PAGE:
Ismay- This name has murky origins, but could be related to sound-alike Esme or the ubiquitous Isabel. It’s a great, unexpected route to Izzy or May for parents tired of the more traditional options.
Inigo- This Spanish name is often associated with the name Ignatius, as it was St. Ignatius of Loyola’s birth name, but it actually derives from the Basque name Eneko. Well-known bearers include Inigo Jones, a 17th century English architect famous for his theatrical designs, and the fictional Inigo Montoya of The Princess Bride, famous for the line “My name is Inigo Montoya. You killed my father. Prepare to die.”
Indio- It sounds like Inigo, but the two are not at all related. Indio is a Southern California city located in the Coachella Valley. Robert Downey Jr. brought it into the naming lexicon when he chose it for his son in 1993. It’s an upbeat and masculine choice with the great nickname possibility Indi, but beware: it’s the Spanish word for an indigenous person.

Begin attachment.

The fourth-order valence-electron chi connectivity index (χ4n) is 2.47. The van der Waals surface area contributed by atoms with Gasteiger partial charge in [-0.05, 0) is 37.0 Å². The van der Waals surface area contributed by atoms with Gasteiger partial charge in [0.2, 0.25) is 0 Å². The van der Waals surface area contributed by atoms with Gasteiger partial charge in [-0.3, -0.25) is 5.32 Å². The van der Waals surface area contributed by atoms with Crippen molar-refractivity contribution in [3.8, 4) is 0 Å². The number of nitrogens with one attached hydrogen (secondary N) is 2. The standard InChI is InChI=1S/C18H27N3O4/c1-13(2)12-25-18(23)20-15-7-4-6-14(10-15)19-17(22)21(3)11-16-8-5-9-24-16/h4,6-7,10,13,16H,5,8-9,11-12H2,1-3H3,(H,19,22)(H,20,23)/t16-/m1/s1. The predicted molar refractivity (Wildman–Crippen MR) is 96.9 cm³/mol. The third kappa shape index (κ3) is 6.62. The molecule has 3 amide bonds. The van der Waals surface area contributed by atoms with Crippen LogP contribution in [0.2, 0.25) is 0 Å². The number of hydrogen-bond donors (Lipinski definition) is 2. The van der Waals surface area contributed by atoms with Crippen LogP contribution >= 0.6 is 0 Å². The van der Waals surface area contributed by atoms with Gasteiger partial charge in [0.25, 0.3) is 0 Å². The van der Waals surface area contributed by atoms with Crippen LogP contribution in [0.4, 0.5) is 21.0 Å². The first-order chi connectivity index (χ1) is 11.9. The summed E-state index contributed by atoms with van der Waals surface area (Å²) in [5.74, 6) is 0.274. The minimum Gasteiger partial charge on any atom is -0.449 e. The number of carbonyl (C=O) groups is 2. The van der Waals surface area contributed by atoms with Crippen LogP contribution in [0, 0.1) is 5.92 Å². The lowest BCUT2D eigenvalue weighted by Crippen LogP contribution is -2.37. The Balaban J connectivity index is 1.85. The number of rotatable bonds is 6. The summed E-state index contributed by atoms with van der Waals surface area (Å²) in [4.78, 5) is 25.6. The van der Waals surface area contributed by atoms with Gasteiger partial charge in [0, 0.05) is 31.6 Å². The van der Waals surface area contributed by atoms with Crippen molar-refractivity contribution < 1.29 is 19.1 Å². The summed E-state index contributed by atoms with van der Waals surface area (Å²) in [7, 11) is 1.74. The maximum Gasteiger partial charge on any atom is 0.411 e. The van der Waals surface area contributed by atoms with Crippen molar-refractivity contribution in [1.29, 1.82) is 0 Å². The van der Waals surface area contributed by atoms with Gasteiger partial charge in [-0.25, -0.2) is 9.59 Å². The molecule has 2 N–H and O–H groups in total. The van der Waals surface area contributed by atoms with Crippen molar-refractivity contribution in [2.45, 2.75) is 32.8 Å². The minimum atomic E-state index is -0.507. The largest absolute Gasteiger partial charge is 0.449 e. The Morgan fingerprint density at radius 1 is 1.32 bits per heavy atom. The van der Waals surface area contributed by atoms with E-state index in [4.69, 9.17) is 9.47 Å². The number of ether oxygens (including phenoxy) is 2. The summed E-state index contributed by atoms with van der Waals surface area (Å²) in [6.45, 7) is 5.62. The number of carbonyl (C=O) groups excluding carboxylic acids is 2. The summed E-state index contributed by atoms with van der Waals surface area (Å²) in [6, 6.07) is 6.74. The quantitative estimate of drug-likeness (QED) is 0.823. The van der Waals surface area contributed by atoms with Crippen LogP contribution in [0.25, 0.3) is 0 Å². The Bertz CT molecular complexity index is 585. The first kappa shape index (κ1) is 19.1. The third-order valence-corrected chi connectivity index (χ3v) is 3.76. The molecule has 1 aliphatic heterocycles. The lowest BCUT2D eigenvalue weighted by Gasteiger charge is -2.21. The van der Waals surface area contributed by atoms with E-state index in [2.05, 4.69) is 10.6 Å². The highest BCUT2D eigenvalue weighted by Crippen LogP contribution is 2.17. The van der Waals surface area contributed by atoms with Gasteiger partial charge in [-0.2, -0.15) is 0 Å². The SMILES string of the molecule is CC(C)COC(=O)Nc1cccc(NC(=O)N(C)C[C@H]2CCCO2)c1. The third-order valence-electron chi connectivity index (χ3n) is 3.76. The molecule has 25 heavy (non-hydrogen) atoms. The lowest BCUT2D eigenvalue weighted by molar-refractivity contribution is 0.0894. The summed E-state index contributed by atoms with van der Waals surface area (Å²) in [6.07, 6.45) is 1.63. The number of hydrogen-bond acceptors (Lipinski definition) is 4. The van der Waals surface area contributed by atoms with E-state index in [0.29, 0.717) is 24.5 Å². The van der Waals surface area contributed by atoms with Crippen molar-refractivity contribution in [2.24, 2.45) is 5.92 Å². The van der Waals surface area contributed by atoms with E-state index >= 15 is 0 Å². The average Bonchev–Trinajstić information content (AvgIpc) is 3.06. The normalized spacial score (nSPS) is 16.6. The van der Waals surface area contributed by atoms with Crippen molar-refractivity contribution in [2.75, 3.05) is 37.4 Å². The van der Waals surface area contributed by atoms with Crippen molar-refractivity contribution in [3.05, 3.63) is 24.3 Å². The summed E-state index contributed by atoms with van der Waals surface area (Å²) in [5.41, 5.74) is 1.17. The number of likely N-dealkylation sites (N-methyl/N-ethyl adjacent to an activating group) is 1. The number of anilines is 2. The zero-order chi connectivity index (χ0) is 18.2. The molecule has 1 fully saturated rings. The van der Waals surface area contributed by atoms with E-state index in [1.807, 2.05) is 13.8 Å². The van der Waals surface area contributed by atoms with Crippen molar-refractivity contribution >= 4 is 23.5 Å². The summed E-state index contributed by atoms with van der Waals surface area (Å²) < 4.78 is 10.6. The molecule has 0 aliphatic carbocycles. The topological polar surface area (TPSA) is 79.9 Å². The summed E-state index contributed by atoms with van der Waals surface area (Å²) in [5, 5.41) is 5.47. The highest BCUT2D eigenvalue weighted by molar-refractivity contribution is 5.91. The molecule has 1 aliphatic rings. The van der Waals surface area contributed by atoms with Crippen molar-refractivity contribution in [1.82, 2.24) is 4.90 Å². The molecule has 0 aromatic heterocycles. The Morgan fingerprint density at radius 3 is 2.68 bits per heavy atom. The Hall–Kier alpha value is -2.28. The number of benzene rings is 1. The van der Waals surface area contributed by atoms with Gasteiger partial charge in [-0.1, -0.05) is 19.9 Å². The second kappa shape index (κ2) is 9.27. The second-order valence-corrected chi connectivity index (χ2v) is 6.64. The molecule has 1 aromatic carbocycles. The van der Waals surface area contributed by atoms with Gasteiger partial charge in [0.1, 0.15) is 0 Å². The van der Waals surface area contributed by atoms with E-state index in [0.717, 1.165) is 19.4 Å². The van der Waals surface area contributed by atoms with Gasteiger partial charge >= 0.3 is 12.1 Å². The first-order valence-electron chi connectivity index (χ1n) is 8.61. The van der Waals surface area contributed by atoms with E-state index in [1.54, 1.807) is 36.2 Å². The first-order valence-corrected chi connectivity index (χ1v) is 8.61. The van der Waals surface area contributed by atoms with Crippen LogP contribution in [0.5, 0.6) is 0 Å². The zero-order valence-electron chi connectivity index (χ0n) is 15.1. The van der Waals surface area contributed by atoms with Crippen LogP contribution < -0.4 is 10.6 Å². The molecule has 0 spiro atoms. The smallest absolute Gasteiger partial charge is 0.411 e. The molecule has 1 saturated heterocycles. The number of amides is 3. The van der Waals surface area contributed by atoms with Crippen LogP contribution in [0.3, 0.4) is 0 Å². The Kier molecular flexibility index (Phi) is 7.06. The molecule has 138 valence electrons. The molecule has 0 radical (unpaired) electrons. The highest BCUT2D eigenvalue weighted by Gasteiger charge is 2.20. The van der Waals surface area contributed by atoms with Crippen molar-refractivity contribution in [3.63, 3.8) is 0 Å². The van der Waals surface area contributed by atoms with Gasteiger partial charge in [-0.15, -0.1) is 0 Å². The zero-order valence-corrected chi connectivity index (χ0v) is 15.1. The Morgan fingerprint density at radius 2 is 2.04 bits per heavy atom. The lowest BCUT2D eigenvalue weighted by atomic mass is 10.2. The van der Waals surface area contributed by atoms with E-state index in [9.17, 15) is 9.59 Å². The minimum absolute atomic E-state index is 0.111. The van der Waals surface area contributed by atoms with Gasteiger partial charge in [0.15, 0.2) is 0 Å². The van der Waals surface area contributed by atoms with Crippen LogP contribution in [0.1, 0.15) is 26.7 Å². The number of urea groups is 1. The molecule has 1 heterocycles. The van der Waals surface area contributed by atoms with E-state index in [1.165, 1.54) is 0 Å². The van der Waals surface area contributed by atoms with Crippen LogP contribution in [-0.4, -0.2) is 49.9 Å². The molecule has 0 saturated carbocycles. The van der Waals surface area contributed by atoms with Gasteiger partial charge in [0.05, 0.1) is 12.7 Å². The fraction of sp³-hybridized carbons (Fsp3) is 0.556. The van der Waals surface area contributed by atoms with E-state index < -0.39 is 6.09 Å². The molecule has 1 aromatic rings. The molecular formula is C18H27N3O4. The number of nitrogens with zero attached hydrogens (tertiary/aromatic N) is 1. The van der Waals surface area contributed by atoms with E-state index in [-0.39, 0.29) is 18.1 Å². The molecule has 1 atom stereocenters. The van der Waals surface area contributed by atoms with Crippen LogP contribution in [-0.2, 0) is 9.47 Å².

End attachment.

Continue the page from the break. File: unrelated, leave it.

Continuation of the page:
Ianthe- This vowel-rich I choice comes from Greek words meaning “violet” and “flower.” It’s unusual, but I don’t think it would be strange among more popular botanical choices like Lily and Violet.
Iris- Another flower name, but this one has a surprising etymology. It’s not from the flower, but instead the Greek word for “rainbow” (also the source for the iris of the eye). It’s been a top 1000 staple for decades, but has risen even higher in recent years.
Isa/Issa- For girls, it’s a short form of Isabel. For boys, it’s the Arabic form of Joshua or Jesus (the two names are related.) Janet Jackson used the name (spelled Eissa) for her son in January.
Ixion- Ixion, pronounced ik-SY-on, was an ill-fated character in Greek mythology. His name has the popular masculine -n ending and the very cool letter X, so although it remains very rare, it wouldn’t be an outrageous choice for modern parents.